“Those trials had been like a security blanket for me. I’d been through surgery, had chemo, had radiotherapy and wanted to get on with my life,” she says. “I hope that trials and research would hopefully make cancer a thing of history. I’d do anything so that my children don’t have to go through what I went through.”

I remember that I used to park in the car park at the hospital, a busy clinical lab was visible from the car park. When I parked there recently, the lights were off and no one was inside.

Though the pandemic has given her and her family time to bond, she knows that her cancer journey isn’t finished. Benita has been feeling pain in her back and though she was given drugs to manage it, she feels that virtual appointments just aren’t enough and wants more tests.

“After a year of treatment in 2019, the pandemic has been like going through it all again. I was in the severe risk category and focused on staying safe and not going out to the shops. It was a double whammy,” she says.

“To Cancer Research UK supporters, I’d like to say that your support means the world. Because cancer never sleeps. It hasn’t stopped simply because of the pandemic.”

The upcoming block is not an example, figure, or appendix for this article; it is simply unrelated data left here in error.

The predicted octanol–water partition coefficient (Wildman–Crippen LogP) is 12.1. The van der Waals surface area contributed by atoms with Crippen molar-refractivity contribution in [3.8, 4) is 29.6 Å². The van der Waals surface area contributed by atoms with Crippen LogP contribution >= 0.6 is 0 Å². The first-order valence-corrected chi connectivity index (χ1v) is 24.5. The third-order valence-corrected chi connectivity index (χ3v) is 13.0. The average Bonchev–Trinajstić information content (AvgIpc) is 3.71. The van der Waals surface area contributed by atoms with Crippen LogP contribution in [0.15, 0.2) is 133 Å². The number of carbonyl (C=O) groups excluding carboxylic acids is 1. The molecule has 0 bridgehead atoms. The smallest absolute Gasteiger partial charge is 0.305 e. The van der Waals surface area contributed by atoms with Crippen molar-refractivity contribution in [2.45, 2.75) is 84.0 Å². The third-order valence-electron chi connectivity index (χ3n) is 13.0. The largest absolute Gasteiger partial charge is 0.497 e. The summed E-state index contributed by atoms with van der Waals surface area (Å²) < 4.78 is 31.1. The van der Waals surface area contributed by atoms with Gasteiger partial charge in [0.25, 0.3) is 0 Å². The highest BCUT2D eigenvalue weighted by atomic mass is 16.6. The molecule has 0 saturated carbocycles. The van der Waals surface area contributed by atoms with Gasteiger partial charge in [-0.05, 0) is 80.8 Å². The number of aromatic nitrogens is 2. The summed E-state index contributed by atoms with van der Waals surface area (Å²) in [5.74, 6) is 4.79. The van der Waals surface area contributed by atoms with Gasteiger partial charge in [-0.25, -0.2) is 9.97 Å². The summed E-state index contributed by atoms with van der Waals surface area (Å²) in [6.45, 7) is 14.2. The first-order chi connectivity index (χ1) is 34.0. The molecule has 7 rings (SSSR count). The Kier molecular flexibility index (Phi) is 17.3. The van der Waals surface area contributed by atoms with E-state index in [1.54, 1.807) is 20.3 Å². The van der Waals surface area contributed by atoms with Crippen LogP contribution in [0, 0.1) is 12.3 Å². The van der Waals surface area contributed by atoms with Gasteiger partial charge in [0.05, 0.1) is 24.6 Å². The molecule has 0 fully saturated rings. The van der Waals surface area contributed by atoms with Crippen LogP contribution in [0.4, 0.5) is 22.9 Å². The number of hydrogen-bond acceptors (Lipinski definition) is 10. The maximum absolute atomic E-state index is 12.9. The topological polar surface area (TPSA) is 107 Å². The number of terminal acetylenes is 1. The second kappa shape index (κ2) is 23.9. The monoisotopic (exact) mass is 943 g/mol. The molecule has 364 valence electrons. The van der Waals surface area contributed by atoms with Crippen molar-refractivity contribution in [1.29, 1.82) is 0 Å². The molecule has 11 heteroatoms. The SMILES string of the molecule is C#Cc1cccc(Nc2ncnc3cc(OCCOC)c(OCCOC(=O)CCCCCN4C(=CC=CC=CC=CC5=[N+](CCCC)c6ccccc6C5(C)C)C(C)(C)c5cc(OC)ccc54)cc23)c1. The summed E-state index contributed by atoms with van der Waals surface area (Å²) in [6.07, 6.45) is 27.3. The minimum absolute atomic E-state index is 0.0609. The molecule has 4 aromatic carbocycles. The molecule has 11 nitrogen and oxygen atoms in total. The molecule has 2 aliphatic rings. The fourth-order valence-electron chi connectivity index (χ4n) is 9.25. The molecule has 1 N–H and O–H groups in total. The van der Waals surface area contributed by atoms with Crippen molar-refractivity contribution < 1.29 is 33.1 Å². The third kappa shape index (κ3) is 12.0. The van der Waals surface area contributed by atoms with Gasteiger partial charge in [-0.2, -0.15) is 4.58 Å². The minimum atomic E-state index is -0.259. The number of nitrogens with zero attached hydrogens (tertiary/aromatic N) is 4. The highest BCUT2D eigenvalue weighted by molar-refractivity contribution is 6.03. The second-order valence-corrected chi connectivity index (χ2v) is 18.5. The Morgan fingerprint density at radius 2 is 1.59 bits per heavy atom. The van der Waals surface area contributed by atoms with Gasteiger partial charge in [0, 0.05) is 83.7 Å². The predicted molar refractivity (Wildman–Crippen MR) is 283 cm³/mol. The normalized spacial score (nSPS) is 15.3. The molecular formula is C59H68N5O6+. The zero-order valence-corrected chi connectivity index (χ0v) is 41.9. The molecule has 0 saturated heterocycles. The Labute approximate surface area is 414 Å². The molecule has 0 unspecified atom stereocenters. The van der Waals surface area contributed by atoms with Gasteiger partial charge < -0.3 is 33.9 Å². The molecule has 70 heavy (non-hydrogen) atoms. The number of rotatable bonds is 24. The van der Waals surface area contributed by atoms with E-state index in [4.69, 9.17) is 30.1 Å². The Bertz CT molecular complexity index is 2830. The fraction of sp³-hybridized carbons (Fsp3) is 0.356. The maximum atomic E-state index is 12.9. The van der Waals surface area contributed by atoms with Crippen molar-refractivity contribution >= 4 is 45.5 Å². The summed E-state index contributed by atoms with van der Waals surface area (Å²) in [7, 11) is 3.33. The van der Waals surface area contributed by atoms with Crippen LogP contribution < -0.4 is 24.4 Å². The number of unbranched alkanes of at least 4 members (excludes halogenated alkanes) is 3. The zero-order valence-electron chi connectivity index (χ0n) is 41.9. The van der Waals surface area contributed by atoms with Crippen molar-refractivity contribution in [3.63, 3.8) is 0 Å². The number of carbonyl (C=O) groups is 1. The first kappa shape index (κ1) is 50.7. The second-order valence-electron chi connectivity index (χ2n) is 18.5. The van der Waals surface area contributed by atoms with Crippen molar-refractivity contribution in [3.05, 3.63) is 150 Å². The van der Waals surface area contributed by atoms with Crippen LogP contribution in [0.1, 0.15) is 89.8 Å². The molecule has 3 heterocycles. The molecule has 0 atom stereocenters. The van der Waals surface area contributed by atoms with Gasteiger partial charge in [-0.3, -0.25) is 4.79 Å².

David: “Dad died on Christmas Day and I had to watch his funeral online”

David was diagnosed with stage 4 bowel cancer in November 2020. Having had Crohn’s disease – a condition that causes inflammation inside the bowel and increases someone’s risk of bowel cancer – for 20 years, he started with constant diarrhoea, blood and intense waves of pain in August.


The tests that followed – including a colonoscopy and biopsies – confirmed that the cancer was in the part of the bowel that joins the rectum. David’s cancer had affected the lymph nodes in the surrounding tissue to an extent that surgeons were unable to operate safely operate.

Due to this and his underlying Crohn’s disease, his consultant advised that he have a surgical procedure to divert the bowel through an opening in the abdomen (known as an ileostomy).